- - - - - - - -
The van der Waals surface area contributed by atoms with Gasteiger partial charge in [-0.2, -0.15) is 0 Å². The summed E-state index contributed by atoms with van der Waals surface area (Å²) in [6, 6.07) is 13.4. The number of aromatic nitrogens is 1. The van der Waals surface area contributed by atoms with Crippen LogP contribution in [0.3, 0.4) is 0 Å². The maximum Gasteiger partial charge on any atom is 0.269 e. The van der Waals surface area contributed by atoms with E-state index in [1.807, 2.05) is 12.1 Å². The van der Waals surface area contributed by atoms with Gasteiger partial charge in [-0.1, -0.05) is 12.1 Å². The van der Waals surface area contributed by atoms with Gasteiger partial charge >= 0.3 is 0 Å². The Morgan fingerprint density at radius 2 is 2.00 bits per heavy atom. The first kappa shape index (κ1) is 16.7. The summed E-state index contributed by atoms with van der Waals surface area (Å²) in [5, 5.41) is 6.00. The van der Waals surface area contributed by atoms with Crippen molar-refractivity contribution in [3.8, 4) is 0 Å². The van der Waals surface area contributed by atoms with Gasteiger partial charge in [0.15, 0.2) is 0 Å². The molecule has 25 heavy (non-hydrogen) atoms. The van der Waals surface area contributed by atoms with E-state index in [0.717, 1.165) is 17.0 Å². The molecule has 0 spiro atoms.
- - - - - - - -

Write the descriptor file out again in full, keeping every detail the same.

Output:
The van der Waals surface area contributed by atoms with Gasteiger partial charge in [-0.2, -0.15) is 0 Å². The summed E-state index contributed by atoms with van der Waals surface area (Å²) in [6, 6.07) is 13.4. The number of aromatic nitrogens is 1. The van der Waals surface area contributed by atoms with Crippen LogP contribution in [0.3, 0.4) is 0 Å². The maximum Gasteiger partial charge on any atom is 0.269 e. The van der Waals surface area contributed by atoms with E-state index in [1.807, 2.05) is 12.1 Å². The van der Waals surface area contributed by atoms with Gasteiger partial charge in [-0.1, -0.05) is 12.1 Å². The van der Waals surface area contributed by atoms with Gasteiger partial charge >= 0.3 is 0 Å². The Morgan fingerprint density at radius 2 is 2.00 bits per heavy atom. The first kappa shape index (κ1) is 16.7. The summed E-state index contributed by atoms with van der Waals surface area (Å²) in [5, 5.41) is 6.00. The van der Waals surface area contributed by atoms with Crippen molar-refractivity contribution in [3.8, 4) is 0 Å². The van der Waals surface area contributed by atoms with Gasteiger partial charge in [0.15, 0.2) is 0 Å². The molecule has 25 heavy (non-hydrogen) atoms. The van der Waals surface area contributed by atoms with E-state index in [0.717, 1.165) is 17.0 Å². The molecule has 0 spiro atoms.